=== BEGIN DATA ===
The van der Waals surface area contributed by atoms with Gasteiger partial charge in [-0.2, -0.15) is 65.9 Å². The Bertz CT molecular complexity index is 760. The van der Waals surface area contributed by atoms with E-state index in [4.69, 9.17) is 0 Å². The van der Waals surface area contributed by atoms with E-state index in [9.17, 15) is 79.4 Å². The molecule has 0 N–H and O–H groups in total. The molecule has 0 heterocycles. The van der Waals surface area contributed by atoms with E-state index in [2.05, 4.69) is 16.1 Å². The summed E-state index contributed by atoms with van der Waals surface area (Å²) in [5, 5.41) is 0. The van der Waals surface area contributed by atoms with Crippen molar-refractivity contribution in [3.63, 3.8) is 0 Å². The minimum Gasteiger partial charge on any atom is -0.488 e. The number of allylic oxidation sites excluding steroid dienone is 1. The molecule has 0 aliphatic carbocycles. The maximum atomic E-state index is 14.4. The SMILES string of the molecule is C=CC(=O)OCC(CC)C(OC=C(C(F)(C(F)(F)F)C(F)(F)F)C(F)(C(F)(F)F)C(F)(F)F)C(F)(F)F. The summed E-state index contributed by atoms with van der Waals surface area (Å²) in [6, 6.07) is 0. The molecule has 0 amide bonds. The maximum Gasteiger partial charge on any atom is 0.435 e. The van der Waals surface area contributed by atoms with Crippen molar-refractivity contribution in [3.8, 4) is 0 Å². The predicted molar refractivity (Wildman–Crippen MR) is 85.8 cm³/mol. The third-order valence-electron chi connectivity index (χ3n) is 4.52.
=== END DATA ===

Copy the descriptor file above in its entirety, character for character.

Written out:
The van der Waals surface area contributed by atoms with Gasteiger partial charge in [-0.2, -0.15) is 65.9 Å². The Bertz CT molecular complexity index is 760. The van der Waals surface area contributed by atoms with E-state index in [4.69, 9.17) is 0 Å². The van der Waals surface area contributed by atoms with E-state index in [9.17, 15) is 79.4 Å². The molecule has 0 N–H and O–H groups in total. The molecule has 0 heterocycles. The van der Waals surface area contributed by atoms with E-state index in [2.05, 4.69) is 16.1 Å². The summed E-state index contributed by atoms with van der Waals surface area (Å²) in [5, 5.41) is 0. The van der Waals surface area contributed by atoms with Crippen molar-refractivity contribution in [3.63, 3.8) is 0 Å². The minimum Gasteiger partial charge on any atom is -0.488 e. The number of allylic oxidation sites excluding steroid dienone is 1. The molecule has 0 aliphatic carbocycles. The maximum atomic E-state index is 14.4. The SMILES string of the molecule is C=CC(=O)OCC(CC)C(OC=C(C(F)(C(F)(F)F)C(F)(F)F)C(F)(C(F)(F)F)C(F)(F)F)C(F)(F)F. The summed E-state index contributed by atoms with van der Waals surface area (Å²) in [6, 6.07) is 0. The molecule has 0 amide bonds. The maximum Gasteiger partial charge on any atom is 0.435 e. The van der Waals surface area contributed by atoms with Crippen molar-refractivity contribution in [3.8, 4) is 0 Å². The predicted molar refractivity (Wildman–Crippen MR) is 85.8 cm³/mol. The third-order valence-electron chi connectivity index (χ3n) is 4.52.